// creating File object
    File props = new File("propsy.properties");
// creating output stream to write the file
    OutputStream out = out = new FileOutputStream(props);

// Strings containing information from 
// jTextFields, jCombobox and jPasswordField
    String cron = "* * * * *";
    String mail = email_tf.getText();
    char[] passw = pass_tf.getPassword();
    String pass = new String(passw);
    String quer = query_tf.getText();
    String mp3path = path_tf.getText();
    String tz = Timezone.getSelectedItem().toString();

...

// preparing the information to be 
// passed into the Properties file
    propsy.setProperty("email", mail);
    propsy.setProperty("password", encryptedPassword);
    propsy.setProperty("query", quer);
    propsy.setProperty("mp3_path", mp3path);
    propsy.setProperty("time_zone", tz);
    propsy.setProperty("scheduler", cron);

// writing the Strings into the Properties file
    propsy.store(out, null);

// closing the output stream
    out.close();

NOTE: Mind the difference between password string and Properties set method - this is because the password is being encrypted before it is passed to the Properties with Jasypt library:

// Password-Based encryption is performed by means of
// generating an encryption key from a user-supplied
// password, and feeding an encryption algorithm with
// both the input and the generated key
    StandardPBEStringEncryptor passwordEncryptor = 
        new StandardPBEStringEncryptor();
    passwordEncryptor.setPassword("some_randomly_generated_phrase");
    String encryptedPassword = passwordEncryptor.encrypt(pass);

Once the application has set up its Properties object, it can query the object for information about the keys and values that it contains once they are needed.

// creating Properties object
    Properties propsy = new Properties();
// creating File object
    File props = new File("propsy.properties");
// creating input stream to read from the file
    FileInputStream in = new FileInputStream(props);

// opening the input stream
    propsy.load(in);

// passing key values to Strings
    String mail = propsy.getProperty("email");
    String pass = propsy.getProperty("password");
    String query = propsy.getProperty("query");
    String path = propsy.getProperty("mp3_path");
    String tz = propsy.getProperty("time_zone");

...

// passing string values to text fields
    email_textfield.setText(mail);
    pass_textfield.setText(decryptedPass);
    query_textfield.setText(query);
    path_textfield.setText(path);
    Timezone_combobox.setSelectedItem(tz);

// closing input stream
    in.close();

NOTE: Before your password is passed into the application it is first decrypted.

The TimeZone combo box has been achieved with the following method:

    private void LoadTZ() {
        String TIMEZONE_ID_PREFIXES = "^(Africa|America|Asia|Atlantic|Australia|Europe|Indian|Pacific)/.*";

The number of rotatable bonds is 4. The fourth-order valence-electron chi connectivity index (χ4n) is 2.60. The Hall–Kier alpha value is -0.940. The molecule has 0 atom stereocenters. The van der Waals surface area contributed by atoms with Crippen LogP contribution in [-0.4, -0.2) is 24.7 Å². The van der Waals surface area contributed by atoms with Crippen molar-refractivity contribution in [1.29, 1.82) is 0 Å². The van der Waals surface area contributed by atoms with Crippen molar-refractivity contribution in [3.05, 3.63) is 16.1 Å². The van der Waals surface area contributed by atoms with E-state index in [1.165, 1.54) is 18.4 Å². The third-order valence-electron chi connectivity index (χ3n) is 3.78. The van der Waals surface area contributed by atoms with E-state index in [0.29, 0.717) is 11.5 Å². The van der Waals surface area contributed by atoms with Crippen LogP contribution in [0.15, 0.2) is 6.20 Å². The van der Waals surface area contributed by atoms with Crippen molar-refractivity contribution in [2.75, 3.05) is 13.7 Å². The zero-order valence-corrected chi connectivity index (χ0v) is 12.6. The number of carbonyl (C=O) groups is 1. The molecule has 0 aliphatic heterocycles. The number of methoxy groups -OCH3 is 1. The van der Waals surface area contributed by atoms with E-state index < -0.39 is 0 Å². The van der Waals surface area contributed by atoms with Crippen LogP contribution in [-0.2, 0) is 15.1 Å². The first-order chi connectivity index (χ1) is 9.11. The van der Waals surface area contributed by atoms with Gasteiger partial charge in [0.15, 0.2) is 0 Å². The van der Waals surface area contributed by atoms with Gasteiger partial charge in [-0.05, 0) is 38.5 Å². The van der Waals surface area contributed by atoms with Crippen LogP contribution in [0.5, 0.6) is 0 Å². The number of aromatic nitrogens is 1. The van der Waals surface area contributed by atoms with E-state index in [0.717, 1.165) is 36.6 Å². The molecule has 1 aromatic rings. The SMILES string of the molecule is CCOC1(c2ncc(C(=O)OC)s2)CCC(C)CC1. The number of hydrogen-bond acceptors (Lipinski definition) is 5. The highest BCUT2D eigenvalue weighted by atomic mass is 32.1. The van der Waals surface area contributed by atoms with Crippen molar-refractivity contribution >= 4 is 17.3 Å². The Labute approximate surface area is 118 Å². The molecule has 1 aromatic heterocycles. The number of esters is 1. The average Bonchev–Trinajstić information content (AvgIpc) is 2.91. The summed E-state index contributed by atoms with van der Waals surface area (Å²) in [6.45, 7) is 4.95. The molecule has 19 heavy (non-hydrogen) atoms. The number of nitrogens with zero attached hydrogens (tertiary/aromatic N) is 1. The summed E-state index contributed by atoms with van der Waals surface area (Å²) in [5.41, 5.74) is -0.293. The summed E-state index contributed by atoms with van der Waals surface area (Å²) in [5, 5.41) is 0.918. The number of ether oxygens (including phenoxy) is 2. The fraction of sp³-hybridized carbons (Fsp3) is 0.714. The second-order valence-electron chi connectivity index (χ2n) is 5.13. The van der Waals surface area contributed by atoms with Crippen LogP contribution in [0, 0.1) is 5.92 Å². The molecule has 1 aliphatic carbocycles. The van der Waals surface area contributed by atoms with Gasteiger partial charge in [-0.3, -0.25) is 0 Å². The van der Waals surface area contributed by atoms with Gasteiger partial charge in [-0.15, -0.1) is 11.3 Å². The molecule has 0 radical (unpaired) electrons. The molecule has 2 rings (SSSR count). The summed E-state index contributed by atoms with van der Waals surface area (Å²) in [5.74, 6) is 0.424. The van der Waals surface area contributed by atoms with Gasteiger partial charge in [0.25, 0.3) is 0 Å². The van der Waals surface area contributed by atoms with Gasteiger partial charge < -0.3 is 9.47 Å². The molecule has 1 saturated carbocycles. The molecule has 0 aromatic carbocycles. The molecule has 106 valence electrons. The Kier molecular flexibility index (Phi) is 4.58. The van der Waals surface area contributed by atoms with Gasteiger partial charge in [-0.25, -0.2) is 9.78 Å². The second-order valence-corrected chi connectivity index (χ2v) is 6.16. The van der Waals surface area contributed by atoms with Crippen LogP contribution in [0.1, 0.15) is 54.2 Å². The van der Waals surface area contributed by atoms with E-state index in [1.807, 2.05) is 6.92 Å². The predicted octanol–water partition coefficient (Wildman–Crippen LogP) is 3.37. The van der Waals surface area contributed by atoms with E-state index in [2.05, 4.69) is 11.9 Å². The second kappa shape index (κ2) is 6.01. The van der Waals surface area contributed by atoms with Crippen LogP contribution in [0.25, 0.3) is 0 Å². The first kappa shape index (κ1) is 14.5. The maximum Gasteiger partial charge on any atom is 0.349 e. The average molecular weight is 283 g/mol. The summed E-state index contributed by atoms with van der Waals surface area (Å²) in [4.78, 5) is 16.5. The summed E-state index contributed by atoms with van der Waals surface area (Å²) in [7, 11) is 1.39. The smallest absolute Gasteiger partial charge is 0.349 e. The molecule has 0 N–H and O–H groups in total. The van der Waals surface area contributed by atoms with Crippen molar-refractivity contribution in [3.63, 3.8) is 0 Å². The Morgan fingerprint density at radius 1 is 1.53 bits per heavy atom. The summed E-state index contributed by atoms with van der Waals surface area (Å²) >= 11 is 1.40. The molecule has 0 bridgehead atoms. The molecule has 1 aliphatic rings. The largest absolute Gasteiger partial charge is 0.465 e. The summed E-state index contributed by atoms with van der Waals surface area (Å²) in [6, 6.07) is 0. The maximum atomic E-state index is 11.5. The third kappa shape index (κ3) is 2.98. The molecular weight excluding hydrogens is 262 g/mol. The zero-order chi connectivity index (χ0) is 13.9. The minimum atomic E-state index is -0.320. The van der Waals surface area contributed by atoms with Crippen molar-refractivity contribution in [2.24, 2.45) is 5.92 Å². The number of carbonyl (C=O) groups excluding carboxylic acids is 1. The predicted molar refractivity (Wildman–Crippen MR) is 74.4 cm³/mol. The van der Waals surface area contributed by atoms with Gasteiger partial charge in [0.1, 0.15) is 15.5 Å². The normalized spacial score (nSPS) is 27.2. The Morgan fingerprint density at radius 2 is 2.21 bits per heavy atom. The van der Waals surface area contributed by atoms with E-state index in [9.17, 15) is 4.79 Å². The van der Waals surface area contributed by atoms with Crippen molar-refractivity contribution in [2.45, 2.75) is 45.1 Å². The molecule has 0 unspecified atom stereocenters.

ArrayList&lt;String&gt; list = new ArrayList&lt;&gt;();
            String[] timezoneIDs = TimeZone.getAvailableIDs();
            for (String TZ : timezoneIDs) {
                if (TZ.matches(TIMEZONE_ID_PREFIXES)) {
                    list.add(TZ);
                }
            }
            Collections.sort(list);
    }
// the LoadTZ(); void is then invoked at application start
// and jComboBox Timezone is set a model:
    Timezone.setModel
        (new DefaultComboBoxModel&lt;&gt;
            (list.toArray(new String[list.size()])));

This method eliminates all the unnecessary time zones and double entries provided by Java default TimeZone object. Once the time zones are parsed through the regex TIMEZONE_ID_PREFIXES, they are sorted alphabetically and passed to Timezone jComboBox.

Setting up the time zones is needed for creating Calendar events from within the application. I've noticed that the Google Calendar API has some problems parsing daylight saving times. Instead, it creates events an hour earlier/later. Thus the additional time zones setting.

Automatic updates

A neat feature for a desktop application is to automatically notify the user for available updates or even provide automatic updating functionality. I've decided to implement a library and architecture that can provide it.

Back-end

First of all, when you run the application, it checks if there is a newer version available. It is doing this by checking an xml file located somewhere in a remote server. Once a newer version is available, the application notifies the user that a new version is available and prompts them to allow the application to perform automatic update:

update1

Next, the application parses another xml file containing links with all the files that are needed for the update. The files are downloaded and stored in a temporary directory and passed through instructions of what to do with them.

Those are:

update3

  • MOVE: Replaces old file with new one.
  • DELETE: Deletes an old file.